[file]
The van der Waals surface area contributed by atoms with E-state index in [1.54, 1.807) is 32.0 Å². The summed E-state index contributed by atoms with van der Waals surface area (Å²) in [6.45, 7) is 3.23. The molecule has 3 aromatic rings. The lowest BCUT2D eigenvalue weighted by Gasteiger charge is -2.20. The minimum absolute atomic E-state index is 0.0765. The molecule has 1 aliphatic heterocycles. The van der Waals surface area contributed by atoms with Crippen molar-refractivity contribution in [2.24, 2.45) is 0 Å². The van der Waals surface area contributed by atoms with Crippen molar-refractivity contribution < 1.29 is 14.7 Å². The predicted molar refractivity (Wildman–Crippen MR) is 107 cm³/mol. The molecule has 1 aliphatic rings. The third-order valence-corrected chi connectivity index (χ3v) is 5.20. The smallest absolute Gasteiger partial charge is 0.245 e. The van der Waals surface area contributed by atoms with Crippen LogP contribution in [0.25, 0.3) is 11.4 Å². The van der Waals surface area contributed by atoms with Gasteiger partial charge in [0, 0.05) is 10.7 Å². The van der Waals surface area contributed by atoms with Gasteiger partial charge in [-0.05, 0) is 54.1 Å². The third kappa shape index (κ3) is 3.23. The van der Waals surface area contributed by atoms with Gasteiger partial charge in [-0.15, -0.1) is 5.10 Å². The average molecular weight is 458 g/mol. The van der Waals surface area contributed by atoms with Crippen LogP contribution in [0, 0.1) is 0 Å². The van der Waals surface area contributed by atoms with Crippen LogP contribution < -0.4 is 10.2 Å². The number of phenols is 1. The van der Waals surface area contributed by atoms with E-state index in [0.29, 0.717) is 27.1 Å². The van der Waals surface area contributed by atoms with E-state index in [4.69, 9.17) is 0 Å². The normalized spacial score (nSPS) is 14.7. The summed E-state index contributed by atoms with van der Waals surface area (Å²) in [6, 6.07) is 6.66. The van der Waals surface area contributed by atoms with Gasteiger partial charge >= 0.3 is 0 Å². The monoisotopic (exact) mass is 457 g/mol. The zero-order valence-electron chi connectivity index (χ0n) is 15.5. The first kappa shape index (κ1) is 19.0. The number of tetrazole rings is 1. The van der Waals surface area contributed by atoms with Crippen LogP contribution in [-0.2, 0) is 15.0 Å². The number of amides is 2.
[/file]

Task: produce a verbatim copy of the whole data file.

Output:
The van der Waals surface area contributed by atoms with E-state index in [1.54, 1.807) is 32.0 Å². The summed E-state index contributed by atoms with van der Waals surface area (Å²) in [6.45, 7) is 3.23. The molecule has 3 aromatic rings. The lowest BCUT2D eigenvalue weighted by Gasteiger charge is -2.20. The minimum absolute atomic E-state index is 0.0765. The molecule has 1 aliphatic heterocycles. The van der Waals surface area contributed by atoms with Crippen molar-refractivity contribution in [2.24, 2.45) is 0 Å². The van der Waals surface area contributed by atoms with Crippen molar-refractivity contribution < 1.29 is 14.7 Å². The predicted molar refractivity (Wildman–Crippen MR) is 107 cm³/mol. The molecule has 1 aliphatic rings. The third-order valence-corrected chi connectivity index (χ3v) is 5.20. The smallest absolute Gasteiger partial charge is 0.245 e. The van der Waals surface area contributed by atoms with Crippen LogP contribution in [0.25, 0.3) is 11.4 Å². The van der Waals surface area contributed by atoms with Gasteiger partial charge in [0, 0.05) is 10.7 Å². The van der Waals surface area contributed by atoms with Gasteiger partial charge in [-0.05, 0) is 54.1 Å². The third kappa shape index (κ3) is 3.23. The van der Waals surface area contributed by atoms with Gasteiger partial charge in [-0.15, -0.1) is 5.10 Å². The average molecular weight is 458 g/mol. The van der Waals surface area contributed by atoms with Crippen LogP contribution in [0, 0.1) is 0 Å². The van der Waals surface area contributed by atoms with Crippen LogP contribution < -0.4 is 10.2 Å². The number of phenols is 1. The van der Waals surface area contributed by atoms with E-state index in [0.29, 0.717) is 27.1 Å². The van der Waals surface area contributed by atoms with E-state index in [4.69, 9.17) is 0 Å². The normalized spacial score (nSPS) is 14.7. The summed E-state index contributed by atoms with van der Waals surface area (Å²) in [6, 6.07) is 6.66. The van der Waals surface area contributed by atoms with Gasteiger partial charge >= 0.3 is 0 Å². The monoisotopic (exact) mass is 457 g/mol. The zero-order valence-electron chi connectivity index (χ0n) is 15.5. The first kappa shape index (κ1) is 19.0. The number of tetrazole rings is 1. The van der Waals surface area contributed by atoms with Crippen LogP contribution in [-0.2, 0) is 15.0 Å². The number of amides is 2.